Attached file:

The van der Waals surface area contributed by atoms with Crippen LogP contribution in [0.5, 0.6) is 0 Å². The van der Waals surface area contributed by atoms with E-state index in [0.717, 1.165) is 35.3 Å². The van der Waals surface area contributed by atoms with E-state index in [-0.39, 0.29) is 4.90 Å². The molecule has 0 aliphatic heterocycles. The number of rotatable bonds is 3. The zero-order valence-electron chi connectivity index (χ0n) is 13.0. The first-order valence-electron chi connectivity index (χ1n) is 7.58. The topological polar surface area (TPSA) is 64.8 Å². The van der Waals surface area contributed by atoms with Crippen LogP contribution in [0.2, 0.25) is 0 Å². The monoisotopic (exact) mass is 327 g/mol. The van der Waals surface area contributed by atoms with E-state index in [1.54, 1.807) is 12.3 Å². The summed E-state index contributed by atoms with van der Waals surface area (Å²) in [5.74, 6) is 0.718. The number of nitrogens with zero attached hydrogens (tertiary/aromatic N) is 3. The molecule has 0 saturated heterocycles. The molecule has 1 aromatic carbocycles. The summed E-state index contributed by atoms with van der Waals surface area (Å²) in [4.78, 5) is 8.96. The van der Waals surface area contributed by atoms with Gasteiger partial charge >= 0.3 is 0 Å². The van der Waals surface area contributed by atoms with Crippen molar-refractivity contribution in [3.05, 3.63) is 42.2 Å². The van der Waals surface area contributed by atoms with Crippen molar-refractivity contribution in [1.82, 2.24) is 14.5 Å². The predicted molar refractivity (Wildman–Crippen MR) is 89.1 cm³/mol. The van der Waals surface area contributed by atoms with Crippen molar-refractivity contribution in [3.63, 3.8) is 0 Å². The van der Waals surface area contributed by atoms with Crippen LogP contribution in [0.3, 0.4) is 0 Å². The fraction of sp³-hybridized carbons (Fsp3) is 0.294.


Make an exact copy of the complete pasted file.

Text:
The van der Waals surface area contributed by atoms with Crippen LogP contribution in [0.5, 0.6) is 0 Å². The van der Waals surface area contributed by atoms with E-state index in [0.717, 1.165) is 35.3 Å². The van der Waals surface area contributed by atoms with E-state index in [-0.39, 0.29) is 4.90 Å². The molecule has 0 aliphatic heterocycles. The number of rotatable bonds is 3. The zero-order valence-electron chi connectivity index (χ0n) is 13.0. The first-order valence-electron chi connectivity index (χ1n) is 7.58. The topological polar surface area (TPSA) is 64.8 Å². The van der Waals surface area contributed by atoms with Crippen LogP contribution in [0.2, 0.25) is 0 Å². The monoisotopic (exact) mass is 327 g/mol. The van der Waals surface area contributed by atoms with E-state index in [1.54, 1.807) is 12.3 Å². The summed E-state index contributed by atoms with van der Waals surface area (Å²) in [5.74, 6) is 0.718. The number of nitrogens with zero attached hydrogens (tertiary/aromatic N) is 3. The molecule has 0 saturated heterocycles. The molecule has 1 aromatic carbocycles. The summed E-state index contributed by atoms with van der Waals surface area (Å²) in [4.78, 5) is 8.96. The van der Waals surface area contributed by atoms with Gasteiger partial charge >= 0.3 is 0 Å². The van der Waals surface area contributed by atoms with Crippen molar-refractivity contribution in [3.05, 3.63) is 42.2 Å². The van der Waals surface area contributed by atoms with Crippen molar-refractivity contribution in [1.82, 2.24) is 14.5 Å². The predicted molar refractivity (Wildman–Crippen MR) is 89.1 cm³/mol. The van der Waals surface area contributed by atoms with Crippen molar-refractivity contribution in [3.63, 3.8) is 0 Å². The van der Waals surface area contributed by atoms with Crippen LogP contribution in [0.3, 0.4) is 0 Å². The fraction of sp³-hybridized carbons (Fsp3) is 0.294.